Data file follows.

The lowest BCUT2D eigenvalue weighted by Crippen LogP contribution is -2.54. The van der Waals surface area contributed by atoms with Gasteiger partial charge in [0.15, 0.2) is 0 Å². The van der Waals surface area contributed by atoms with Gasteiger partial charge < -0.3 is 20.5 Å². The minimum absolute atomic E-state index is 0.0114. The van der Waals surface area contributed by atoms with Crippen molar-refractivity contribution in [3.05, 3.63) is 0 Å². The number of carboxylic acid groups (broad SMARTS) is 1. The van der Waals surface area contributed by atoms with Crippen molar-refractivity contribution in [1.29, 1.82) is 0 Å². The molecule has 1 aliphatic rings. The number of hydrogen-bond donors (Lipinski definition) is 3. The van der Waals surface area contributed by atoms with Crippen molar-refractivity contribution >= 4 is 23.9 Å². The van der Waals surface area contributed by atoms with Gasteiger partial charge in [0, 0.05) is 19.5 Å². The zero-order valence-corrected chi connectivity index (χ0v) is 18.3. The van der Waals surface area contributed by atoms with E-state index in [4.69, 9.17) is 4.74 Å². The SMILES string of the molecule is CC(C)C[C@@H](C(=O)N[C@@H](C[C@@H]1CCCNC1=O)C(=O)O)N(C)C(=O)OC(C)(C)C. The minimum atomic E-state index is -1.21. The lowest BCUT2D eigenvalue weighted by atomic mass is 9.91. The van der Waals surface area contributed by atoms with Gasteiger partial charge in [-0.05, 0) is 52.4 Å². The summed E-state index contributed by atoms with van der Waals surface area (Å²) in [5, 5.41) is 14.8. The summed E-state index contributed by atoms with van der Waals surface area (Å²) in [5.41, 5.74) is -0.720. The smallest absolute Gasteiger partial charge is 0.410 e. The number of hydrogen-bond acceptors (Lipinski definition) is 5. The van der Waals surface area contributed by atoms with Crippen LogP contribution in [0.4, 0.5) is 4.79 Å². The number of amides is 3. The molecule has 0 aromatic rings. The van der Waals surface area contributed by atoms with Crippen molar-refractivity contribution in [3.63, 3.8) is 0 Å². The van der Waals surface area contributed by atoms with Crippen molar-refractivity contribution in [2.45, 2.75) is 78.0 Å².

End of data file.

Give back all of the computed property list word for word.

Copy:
The lowest BCUT2D eigenvalue weighted by Crippen LogP contribution is -2.54. The van der Waals surface area contributed by atoms with Gasteiger partial charge in [0.15, 0.2) is 0 Å². The van der Waals surface area contributed by atoms with Gasteiger partial charge < -0.3 is 20.5 Å². The minimum absolute atomic E-state index is 0.0114. The van der Waals surface area contributed by atoms with Crippen molar-refractivity contribution in [3.05, 3.63) is 0 Å². The number of carboxylic acid groups (broad SMARTS) is 1. The van der Waals surface area contributed by atoms with Crippen molar-refractivity contribution in [1.29, 1.82) is 0 Å². The molecule has 1 aliphatic rings. The number of hydrogen-bond donors (Lipinski definition) is 3. The van der Waals surface area contributed by atoms with Crippen molar-refractivity contribution >= 4 is 23.9 Å². The van der Waals surface area contributed by atoms with Gasteiger partial charge in [0, 0.05) is 19.5 Å². The zero-order valence-corrected chi connectivity index (χ0v) is 18.3. The van der Waals surface area contributed by atoms with E-state index in [4.69, 9.17) is 4.74 Å². The SMILES string of the molecule is CC(C)C[C@@H](C(=O)N[C@@H](C[C@@H]1CCCNC1=O)C(=O)O)N(C)C(=O)OC(C)(C)C. The minimum atomic E-state index is -1.21. The lowest BCUT2D eigenvalue weighted by atomic mass is 9.91. The van der Waals surface area contributed by atoms with Gasteiger partial charge in [-0.05, 0) is 52.4 Å². The summed E-state index contributed by atoms with van der Waals surface area (Å²) in [5, 5.41) is 14.8. The summed E-state index contributed by atoms with van der Waals surface area (Å²) in [5.41, 5.74) is -0.720. The smallest absolute Gasteiger partial charge is 0.410 e. The number of hydrogen-bond acceptors (Lipinski definition) is 5. The van der Waals surface area contributed by atoms with Crippen LogP contribution in [0.4, 0.5) is 4.79 Å². The number of amides is 3. The molecule has 0 aromatic rings. The van der Waals surface area contributed by atoms with Crippen molar-refractivity contribution in [3.63, 3.8) is 0 Å². The van der Waals surface area contributed by atoms with Crippen molar-refractivity contribution in [2.45, 2.75) is 78.0 Å².